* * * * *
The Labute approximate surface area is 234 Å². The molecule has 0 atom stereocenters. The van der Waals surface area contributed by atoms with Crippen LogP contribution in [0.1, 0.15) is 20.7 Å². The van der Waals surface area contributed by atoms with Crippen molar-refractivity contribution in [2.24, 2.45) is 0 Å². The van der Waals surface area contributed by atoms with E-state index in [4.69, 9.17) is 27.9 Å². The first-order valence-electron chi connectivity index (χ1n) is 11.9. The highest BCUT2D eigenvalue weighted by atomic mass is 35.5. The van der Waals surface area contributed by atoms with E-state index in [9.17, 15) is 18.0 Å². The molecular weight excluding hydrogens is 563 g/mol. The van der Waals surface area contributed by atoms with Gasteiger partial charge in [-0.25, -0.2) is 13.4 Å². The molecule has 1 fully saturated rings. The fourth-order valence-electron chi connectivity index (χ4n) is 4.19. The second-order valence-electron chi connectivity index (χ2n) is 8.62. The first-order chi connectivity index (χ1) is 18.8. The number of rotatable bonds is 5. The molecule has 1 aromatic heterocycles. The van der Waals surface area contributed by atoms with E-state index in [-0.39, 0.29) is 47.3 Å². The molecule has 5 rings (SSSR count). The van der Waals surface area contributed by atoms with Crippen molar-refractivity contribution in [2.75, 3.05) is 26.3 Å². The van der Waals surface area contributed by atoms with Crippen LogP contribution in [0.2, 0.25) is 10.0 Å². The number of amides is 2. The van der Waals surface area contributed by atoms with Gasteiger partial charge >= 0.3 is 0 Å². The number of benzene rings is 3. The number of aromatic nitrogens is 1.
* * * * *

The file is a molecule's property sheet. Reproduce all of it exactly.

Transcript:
The Labute approximate surface area is 234 Å². The molecule has 0 atom stereocenters. The van der Waals surface area contributed by atoms with Crippen LogP contribution in [0.1, 0.15) is 20.7 Å². The van der Waals surface area contributed by atoms with Crippen molar-refractivity contribution in [2.24, 2.45) is 0 Å². The van der Waals surface area contributed by atoms with E-state index in [4.69, 9.17) is 27.9 Å². The first-order valence-electron chi connectivity index (χ1n) is 11.9. The highest BCUT2D eigenvalue weighted by atomic mass is 35.5. The van der Waals surface area contributed by atoms with E-state index in [9.17, 15) is 18.0 Å². The molecular weight excluding hydrogens is 563 g/mol. The van der Waals surface area contributed by atoms with Gasteiger partial charge in [-0.25, -0.2) is 13.4 Å². The molecule has 1 fully saturated rings. The fourth-order valence-electron chi connectivity index (χ4n) is 4.19. The second-order valence-electron chi connectivity index (χ2n) is 8.62. The first-order chi connectivity index (χ1) is 18.8. The number of rotatable bonds is 5. The molecule has 1 aromatic heterocycles. The van der Waals surface area contributed by atoms with E-state index in [-0.39, 0.29) is 47.3 Å². The molecule has 5 rings (SSSR count). The van der Waals surface area contributed by atoms with Crippen molar-refractivity contribution in [2.75, 3.05) is 26.3 Å². The van der Waals surface area contributed by atoms with Crippen LogP contribution in [0.2, 0.25) is 10.0 Å². The number of amides is 2. The van der Waals surface area contributed by atoms with Gasteiger partial charge >= 0.3 is 0 Å². The number of benzene rings is 3. The number of aromatic nitrogens is 1.